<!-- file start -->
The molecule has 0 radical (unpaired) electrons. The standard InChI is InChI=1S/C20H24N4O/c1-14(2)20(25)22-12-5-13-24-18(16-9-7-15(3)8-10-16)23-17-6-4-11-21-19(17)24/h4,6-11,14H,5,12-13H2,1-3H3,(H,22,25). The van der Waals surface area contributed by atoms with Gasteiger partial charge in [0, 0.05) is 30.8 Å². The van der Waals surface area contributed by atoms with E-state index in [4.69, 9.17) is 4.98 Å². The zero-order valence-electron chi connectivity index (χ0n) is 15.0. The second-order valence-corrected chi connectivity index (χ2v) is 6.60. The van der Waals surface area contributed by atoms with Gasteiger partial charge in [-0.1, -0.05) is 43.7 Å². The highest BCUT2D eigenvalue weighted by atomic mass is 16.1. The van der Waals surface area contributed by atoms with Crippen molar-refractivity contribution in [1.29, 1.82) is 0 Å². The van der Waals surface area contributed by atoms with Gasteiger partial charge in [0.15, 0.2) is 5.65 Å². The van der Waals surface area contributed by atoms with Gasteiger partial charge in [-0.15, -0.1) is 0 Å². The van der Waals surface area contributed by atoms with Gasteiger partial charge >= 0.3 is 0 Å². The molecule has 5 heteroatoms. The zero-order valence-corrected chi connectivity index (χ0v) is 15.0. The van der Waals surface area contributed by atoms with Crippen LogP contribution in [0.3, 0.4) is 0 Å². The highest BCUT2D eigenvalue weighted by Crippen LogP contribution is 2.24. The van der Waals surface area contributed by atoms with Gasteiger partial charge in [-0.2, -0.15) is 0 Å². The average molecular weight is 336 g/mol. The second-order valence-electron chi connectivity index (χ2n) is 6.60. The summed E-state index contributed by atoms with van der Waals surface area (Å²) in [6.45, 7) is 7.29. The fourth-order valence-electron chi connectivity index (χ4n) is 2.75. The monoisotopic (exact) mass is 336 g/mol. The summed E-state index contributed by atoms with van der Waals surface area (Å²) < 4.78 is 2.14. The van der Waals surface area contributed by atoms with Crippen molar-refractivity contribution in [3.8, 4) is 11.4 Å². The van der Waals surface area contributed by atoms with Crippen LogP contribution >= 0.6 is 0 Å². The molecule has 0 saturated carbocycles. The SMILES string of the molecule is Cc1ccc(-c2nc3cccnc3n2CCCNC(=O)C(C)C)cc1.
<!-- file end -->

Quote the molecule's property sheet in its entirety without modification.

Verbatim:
The molecule has 0 radical (unpaired) electrons. The standard InChI is InChI=1S/C20H24N4O/c1-14(2)20(25)22-12-5-13-24-18(16-9-7-15(3)8-10-16)23-17-6-4-11-21-19(17)24/h4,6-11,14H,5,12-13H2,1-3H3,(H,22,25). The van der Waals surface area contributed by atoms with Gasteiger partial charge in [0, 0.05) is 30.8 Å². The van der Waals surface area contributed by atoms with E-state index in [4.69, 9.17) is 4.98 Å². The zero-order valence-electron chi connectivity index (χ0n) is 15.0. The second-order valence-corrected chi connectivity index (χ2v) is 6.60. The van der Waals surface area contributed by atoms with Gasteiger partial charge in [-0.1, -0.05) is 43.7 Å². The highest BCUT2D eigenvalue weighted by atomic mass is 16.1. The van der Waals surface area contributed by atoms with Crippen molar-refractivity contribution in [1.29, 1.82) is 0 Å². The van der Waals surface area contributed by atoms with Gasteiger partial charge in [0.15, 0.2) is 5.65 Å². The van der Waals surface area contributed by atoms with Gasteiger partial charge in [-0.15, -0.1) is 0 Å². The van der Waals surface area contributed by atoms with Gasteiger partial charge >= 0.3 is 0 Å². The molecule has 5 heteroatoms. The zero-order valence-corrected chi connectivity index (χ0v) is 15.0. The van der Waals surface area contributed by atoms with Crippen LogP contribution in [0.3, 0.4) is 0 Å². The highest BCUT2D eigenvalue weighted by Crippen LogP contribution is 2.24. The van der Waals surface area contributed by atoms with Gasteiger partial charge in [-0.2, -0.15) is 0 Å². The average molecular weight is 336 g/mol. The second-order valence-electron chi connectivity index (χ2n) is 6.60. The summed E-state index contributed by atoms with van der Waals surface area (Å²) in [6.45, 7) is 7.29. The fourth-order valence-electron chi connectivity index (χ4n) is 2.75. The monoisotopic (exact) mass is 336 g/mol. The summed E-state index contributed by atoms with van der Waals surface area (Å²) < 4.78 is 2.14. The van der Waals surface area contributed by atoms with Crippen molar-refractivity contribution in [3.8, 4) is 11.4 Å². The van der Waals surface area contributed by atoms with Crippen LogP contribution >= 0.6 is 0 Å². The molecule has 0 saturated carbocycles. The SMILES string of the molecule is Cc1ccc(-c2nc3cccnc3n2CCCNC(=O)C(C)C)cc1.